Author Archives: A Roberts
- a foal in training,
- more on the Luxor lunatic fringe on the nilecruise.wordpress.com/2011/05/29/egypt-health-and-safety/
fishing on the NILE IN LUXOR
AN OILY SCENE ON THE NILE IN LUXOR
Hooded crow(corvus corvone cornix),
SCENE OF TOMORROWS WALK ON THE WEST BANK OF THE NILE SHALL BE SETTING OFF AT 5.00 NEAR THE BLUE PUMPING STATION IN THE MARKED AREA IS A MOUND OF EARTH, LAST YEAR THE LITTLE GREEN BEE-EATER MADE A NEST, THE AREA BEHIND IS THE WETLANDS WHERE MOST OF FEBRUARY PHOTOS OF THE IBIS WERE TAKEN,
GO TO THIS BLOG TO SEE THE AREA ON LOW NILE.http://nilelife5.blogspot.com/2010/12/boats-and-garbage.html
In 2010 the insect Megamelus scutellaris was released by the Agricultural Research Service as a biological control for the invasive species Eichhornia crassipes, more commonly known as waterhyacinth.
Botanists and gardeners carry plants with them in their travels, and experts suspect that this is how the water hyacinth came to East Africa in the 1980s. Its flowers are beautiful; it was probably brought over as an ornamental for garden ponds (United Nations News, 2000). The consensus is that Water Hyacinth entered Lake Victoria from Rwanda via the river Kagera (Ambrose 1997). The exact time and place of introduction has been debated, but the plant is native to South America, and therefore reached Lake Victoria due to human activity. It has spread prolifically, due to lack of natural enemies, an abundance of space, agreeable temperature conditions, and abundant nutrients (Opande et al., 2004). It increased rapidly between 1992–1998, was greatly reduced by 2001, and has since resurged to a lesser degree. Management techniques include (hyacinth-eating) insect controls and manual beach cleanup efforts (Kateregga/Sterner 2007). A water hyacinth infestation is seldom totally eradicated. Instead, it is a situation that must be continually managed (LVEMP, 2004 ) (United Nations News, 2000)).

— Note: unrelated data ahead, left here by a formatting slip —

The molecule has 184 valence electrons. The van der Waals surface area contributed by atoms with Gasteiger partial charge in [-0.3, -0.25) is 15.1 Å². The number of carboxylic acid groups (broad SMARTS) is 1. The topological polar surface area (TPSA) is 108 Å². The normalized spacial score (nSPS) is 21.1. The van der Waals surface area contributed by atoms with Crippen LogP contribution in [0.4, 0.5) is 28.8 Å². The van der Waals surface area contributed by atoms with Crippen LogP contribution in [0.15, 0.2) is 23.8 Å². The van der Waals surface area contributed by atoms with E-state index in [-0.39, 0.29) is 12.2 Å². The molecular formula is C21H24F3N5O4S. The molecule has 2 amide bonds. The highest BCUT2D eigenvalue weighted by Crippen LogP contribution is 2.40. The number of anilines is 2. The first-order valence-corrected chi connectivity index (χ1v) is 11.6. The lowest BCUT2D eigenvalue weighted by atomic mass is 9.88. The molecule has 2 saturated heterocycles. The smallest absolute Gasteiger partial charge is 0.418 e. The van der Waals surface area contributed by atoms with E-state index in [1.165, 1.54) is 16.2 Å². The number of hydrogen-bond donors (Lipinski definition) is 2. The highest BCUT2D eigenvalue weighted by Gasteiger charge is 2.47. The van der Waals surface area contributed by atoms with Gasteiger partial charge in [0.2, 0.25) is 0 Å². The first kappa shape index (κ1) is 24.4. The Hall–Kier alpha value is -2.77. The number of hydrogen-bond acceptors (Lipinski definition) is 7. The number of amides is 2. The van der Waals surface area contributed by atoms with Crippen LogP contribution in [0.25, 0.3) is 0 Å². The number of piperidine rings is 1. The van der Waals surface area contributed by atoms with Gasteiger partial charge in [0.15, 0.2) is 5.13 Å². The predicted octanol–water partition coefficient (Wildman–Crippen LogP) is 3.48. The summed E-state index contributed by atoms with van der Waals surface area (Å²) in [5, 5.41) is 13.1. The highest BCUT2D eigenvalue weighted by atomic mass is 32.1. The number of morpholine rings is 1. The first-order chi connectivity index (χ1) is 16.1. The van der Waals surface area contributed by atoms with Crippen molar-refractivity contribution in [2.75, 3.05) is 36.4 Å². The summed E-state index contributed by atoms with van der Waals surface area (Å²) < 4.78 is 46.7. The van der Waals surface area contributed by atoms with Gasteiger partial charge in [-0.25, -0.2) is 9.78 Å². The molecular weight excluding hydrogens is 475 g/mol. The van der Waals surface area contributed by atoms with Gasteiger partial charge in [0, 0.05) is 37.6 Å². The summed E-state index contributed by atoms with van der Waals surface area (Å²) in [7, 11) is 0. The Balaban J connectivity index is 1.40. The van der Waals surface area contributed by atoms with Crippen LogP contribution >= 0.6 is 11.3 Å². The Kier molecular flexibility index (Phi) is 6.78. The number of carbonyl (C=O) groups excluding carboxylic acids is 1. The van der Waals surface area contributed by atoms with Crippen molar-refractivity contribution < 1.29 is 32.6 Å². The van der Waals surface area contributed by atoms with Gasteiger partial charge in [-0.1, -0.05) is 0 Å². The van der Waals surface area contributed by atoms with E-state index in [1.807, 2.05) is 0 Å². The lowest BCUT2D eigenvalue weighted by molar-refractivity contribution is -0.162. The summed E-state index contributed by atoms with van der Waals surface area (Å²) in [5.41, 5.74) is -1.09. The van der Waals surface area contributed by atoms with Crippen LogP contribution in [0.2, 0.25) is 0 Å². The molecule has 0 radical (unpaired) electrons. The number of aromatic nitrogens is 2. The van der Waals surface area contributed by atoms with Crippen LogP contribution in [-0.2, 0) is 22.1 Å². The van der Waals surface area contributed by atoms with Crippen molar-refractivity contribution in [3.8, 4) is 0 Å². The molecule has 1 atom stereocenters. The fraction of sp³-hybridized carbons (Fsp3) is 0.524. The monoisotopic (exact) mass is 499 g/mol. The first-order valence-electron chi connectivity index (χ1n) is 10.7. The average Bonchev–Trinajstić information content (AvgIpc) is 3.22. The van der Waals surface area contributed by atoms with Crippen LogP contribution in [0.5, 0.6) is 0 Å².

Water Hyacinth affects the Lake Victorian population in many negative ways. There are economic impacts when the weed blocks boat access. The effects on transportation and fishing are immediately felt. Where the weed is prolific, there is a general increase in several diseases, as the weed creates excellent breeding areas for mosquitoes and other insects. There are increased incidents of skin rash, cough, malaria, encephalitis, bilharzias, gastro intestinal disorders, and schistosomiasis. Water hyacinth also interferes with water treatment, irrigation, and water supply (Opande et al., 2004)). It can smother aquatic life by deoxygenating the water, and it reduces nutrients for young fish in sheltered bays. It has blocked supply intakes for the hydroelectric plant, interrupting electrical power for entire cities. The weed also interrupts local subsistence fishing, blocking access to the beaches (LVEMP, 2004).